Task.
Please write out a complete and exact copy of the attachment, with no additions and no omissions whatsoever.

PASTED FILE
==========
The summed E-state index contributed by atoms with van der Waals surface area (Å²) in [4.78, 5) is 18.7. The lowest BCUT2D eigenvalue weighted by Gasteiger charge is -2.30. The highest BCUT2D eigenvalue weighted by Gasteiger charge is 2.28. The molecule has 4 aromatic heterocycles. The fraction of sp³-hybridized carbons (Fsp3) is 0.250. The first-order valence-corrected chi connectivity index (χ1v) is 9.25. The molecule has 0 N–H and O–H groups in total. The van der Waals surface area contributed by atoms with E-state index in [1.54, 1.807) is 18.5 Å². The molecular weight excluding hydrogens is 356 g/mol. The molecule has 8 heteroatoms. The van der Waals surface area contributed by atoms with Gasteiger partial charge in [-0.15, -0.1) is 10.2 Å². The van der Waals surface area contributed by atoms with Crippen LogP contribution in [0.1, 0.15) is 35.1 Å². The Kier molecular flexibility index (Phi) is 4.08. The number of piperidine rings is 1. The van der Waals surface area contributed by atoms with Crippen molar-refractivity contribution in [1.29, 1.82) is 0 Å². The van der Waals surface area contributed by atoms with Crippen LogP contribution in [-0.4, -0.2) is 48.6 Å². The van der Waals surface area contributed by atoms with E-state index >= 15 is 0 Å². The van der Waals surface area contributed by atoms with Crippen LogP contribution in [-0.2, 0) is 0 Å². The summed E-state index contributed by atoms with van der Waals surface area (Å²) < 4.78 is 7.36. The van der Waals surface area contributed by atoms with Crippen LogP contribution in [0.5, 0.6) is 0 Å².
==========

The summed E-state index contributed by atoms with van der Waals surface area (Å²) in [4.78, 5) is 18.7. The lowest BCUT2D eigenvalue weighted by Gasteiger charge is -2.30. The highest BCUT2D eigenvalue weighted by Gasteiger charge is 2.28. The molecule has 4 aromatic heterocycles. The fraction of sp³-hybridized carbons (Fsp3) is 0.250. The first-order valence-corrected chi connectivity index (χ1v) is 9.25. The molecule has 0 N–H and O–H groups in total. The van der Waals surface area contributed by atoms with E-state index in [1.54, 1.807) is 18.5 Å². The molecular weight excluding hydrogens is 356 g/mol. The molecule has 8 heteroatoms. The van der Waals surface area contributed by atoms with Gasteiger partial charge in [-0.15, -0.1) is 10.2 Å². The van der Waals surface area contributed by atoms with Crippen LogP contribution in [0.1, 0.15) is 35.1 Å². The Kier molecular flexibility index (Phi) is 4.08. The number of piperidine rings is 1. The van der Waals surface area contributed by atoms with Crippen molar-refractivity contribution in [1.29, 1.82) is 0 Å². The van der Waals surface area contributed by atoms with Crippen LogP contribution in [-0.4, -0.2) is 48.6 Å². The van der Waals surface area contributed by atoms with E-state index >= 15 is 0 Å². The van der Waals surface area contributed by atoms with Crippen LogP contribution in [-0.2, 0) is 0 Å². The summed E-state index contributed by atoms with van der Waals surface area (Å²) < 4.78 is 7.36. The van der Waals surface area contributed by atoms with Crippen LogP contribution in [0.5, 0.6) is 0 Å².